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NoSQL and the Enterprise Data Hub | @BigDataExpo #BigData #Hadoop #IoT
By: Jim Scott
Oct. 3, 2015 01:00 PM
If you’re in business, you have data. And if you’re like a lot of businesses, you have a lot of data. And it’s not only coming from your customers, it’s coming from other business units, partners, in-house applications, the cloud, hardware logs, etc. And that data could help you be better at your business, if only you had the right solution to access it in ways that deliver quantifiable value.
One solution is to build an enterprise data hub (EDH) through which all your data flows for processing. Many IT professionals turn to Apache Hadoop as the core component of an EDH, but other technologies can be complementary. For example, a NoSQL database can play an important role in an EDH to help manage the complexities of processing and storing structured data for your organization.
What Can You Store in NoSQL?
To show how NoSQL can be helpful, we can describe a simple example. Suppose you have one data set that describes your inventory of books and another data set that describes your inventory of DVDs. Attributes that describe books (e.g., author, publisher, page count) are different than attributes for DVD movies (e.g., director, cast, length), which make data modeling harder in an RDBMS. You either have to have separate product tables, one for each product type, or you have to create a product table with lots of columns, many of which will be unused. On the other hand, NoSQL databases can vary the attributes on a per-row basis, meaning that each database record (representing a given product) can have its own set of columns.
Other EDH Requirements
Other security mechanisms like audit logs on data access let you investigate whether there are any suspicious activities on your data, like heavy data reads late at night. Audit logs are also important for demonstrating regulatory compliance, which is critical for highly-regulated industries such as healthcare, financial services, and telecommunications.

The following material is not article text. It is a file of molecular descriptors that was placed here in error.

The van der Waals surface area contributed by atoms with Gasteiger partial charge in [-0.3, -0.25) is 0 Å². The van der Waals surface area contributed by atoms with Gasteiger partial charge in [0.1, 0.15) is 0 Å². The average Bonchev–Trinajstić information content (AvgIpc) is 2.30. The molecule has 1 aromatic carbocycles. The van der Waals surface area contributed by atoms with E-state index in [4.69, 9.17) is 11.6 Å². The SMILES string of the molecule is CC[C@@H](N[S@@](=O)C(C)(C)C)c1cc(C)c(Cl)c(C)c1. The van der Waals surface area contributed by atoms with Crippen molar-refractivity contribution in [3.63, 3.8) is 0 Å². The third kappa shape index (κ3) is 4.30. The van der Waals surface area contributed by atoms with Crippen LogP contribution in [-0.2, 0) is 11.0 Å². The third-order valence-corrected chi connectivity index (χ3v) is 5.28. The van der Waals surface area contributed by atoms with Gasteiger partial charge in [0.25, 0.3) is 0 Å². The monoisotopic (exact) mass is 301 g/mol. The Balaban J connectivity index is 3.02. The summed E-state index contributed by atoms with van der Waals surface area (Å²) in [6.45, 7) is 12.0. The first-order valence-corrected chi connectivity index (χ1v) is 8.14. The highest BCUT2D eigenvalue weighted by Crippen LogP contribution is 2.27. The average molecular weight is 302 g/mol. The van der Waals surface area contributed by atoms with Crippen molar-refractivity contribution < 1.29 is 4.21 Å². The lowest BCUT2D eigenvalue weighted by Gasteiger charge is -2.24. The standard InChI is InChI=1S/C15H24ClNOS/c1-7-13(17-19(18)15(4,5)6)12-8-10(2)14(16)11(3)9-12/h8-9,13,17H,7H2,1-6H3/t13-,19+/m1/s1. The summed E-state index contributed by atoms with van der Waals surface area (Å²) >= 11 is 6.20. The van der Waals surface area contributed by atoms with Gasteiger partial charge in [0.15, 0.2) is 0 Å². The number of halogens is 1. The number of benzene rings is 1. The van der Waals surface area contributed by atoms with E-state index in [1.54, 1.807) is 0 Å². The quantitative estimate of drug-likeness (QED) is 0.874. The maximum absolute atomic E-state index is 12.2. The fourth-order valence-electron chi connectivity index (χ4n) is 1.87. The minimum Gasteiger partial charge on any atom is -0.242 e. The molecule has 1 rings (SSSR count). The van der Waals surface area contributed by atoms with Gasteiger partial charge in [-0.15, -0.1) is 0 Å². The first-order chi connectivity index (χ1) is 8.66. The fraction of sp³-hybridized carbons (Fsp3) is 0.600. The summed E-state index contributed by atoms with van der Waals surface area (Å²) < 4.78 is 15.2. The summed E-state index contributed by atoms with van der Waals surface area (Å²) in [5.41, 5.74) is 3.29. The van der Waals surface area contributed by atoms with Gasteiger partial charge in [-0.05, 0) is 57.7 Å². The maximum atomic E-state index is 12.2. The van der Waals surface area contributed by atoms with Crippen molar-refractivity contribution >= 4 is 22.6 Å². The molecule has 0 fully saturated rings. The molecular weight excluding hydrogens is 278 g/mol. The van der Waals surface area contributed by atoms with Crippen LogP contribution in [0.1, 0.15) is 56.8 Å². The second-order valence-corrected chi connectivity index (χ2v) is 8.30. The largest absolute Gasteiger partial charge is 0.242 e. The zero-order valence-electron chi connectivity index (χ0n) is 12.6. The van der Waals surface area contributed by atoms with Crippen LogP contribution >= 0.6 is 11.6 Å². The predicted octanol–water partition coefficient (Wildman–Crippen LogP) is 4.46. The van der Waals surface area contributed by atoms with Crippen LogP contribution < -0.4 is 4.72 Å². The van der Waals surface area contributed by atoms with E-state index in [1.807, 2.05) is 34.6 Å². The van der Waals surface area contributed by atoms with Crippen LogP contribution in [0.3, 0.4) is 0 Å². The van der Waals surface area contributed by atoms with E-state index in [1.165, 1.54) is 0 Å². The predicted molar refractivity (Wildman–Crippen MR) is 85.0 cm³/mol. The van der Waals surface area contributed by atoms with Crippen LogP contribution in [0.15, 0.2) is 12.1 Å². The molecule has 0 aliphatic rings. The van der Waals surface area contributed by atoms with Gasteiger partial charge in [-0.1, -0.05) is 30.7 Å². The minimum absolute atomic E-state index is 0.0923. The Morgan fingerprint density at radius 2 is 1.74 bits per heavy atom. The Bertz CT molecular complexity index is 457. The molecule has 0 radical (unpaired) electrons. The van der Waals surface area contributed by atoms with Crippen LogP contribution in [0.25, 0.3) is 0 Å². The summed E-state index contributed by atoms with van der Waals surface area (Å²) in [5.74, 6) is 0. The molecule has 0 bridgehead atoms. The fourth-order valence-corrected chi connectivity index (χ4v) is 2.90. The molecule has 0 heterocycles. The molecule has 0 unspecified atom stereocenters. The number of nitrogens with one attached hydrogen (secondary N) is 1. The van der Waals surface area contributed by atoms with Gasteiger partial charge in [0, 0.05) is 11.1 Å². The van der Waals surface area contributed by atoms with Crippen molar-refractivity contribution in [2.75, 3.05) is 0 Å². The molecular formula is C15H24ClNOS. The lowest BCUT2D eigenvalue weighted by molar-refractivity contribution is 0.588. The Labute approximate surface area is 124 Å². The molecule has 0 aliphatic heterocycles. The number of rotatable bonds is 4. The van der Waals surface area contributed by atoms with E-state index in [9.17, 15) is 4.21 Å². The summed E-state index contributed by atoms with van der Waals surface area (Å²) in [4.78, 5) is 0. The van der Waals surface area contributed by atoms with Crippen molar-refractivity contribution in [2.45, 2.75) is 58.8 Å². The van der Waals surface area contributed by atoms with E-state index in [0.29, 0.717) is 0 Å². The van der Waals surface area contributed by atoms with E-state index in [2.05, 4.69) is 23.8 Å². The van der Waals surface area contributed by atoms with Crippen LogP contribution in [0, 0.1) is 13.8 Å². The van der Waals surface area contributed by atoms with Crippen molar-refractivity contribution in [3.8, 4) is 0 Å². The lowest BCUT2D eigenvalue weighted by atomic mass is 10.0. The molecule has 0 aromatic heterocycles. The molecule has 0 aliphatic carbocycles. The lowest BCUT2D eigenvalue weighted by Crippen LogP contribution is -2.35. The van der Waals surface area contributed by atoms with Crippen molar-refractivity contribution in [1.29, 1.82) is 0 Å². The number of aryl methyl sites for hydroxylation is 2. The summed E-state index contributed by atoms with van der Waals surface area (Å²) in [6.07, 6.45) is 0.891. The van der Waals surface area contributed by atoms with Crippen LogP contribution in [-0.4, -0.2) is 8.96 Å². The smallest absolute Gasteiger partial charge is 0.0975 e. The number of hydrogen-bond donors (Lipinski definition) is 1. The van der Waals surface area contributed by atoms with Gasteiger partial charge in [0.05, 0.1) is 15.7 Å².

Other complementary security controls that are not necessarily part of your NoSQL solution, but can be added via third-party tools, should be considered as well. Encryption-at-rest, for example, can ensure your data is protected should your physical storage devices be stolen. Data masking and format-preserving encryption technologies lower the cost of securing your EDH by essentially obscuring the sensitive parts of your data.
High performance is another requirement of a successful EDH. Having so much data in one place is no good if it takes too long to access it. NoSQL allows you to take the workload off some of your overburdened RDBMSs and store even more data, while avoiding the overhead. Your datasets are only going to continue to grow, and that’s why you should invest now in technology that’s going to scale with the size of the data.
In addition, analysis of aggregated behavior lets you understand customer preferences. The premise is that customers with similar purchasing histories will buy similar items in the future, and using that information can help you steer customers to those expected purchases. Sometimes the behavior analysis suggests red flags because a pattern is revealed that leads to customer churn. If customers are exhibiting behavior that is consistent with other customers who have left, you definitely want to know that as soon as possible, not after the customer has gone to a different vendor.
Finally, in some industries, preventing fraud is top of mind, and understanding anomalous user behavior will indicate potential for fraudulent activity. Identifying fraud typically takes huge volumes of data for analysis, and collecting data from numerous sources into an EDH is one way to address this problem.
One example of a technology that could fit your needs is MapR-DB , available as part of the MapR Distribution including Hadoop. This product provides an enterprise-grade NoSQL database integrated into Apache Hadoop, so you can process structured and unstructured data in the same platform. You will likely have a wide variety of data types to store and analyze in your EDH, which is why such an integrated solution is an architecture worth pursuing.
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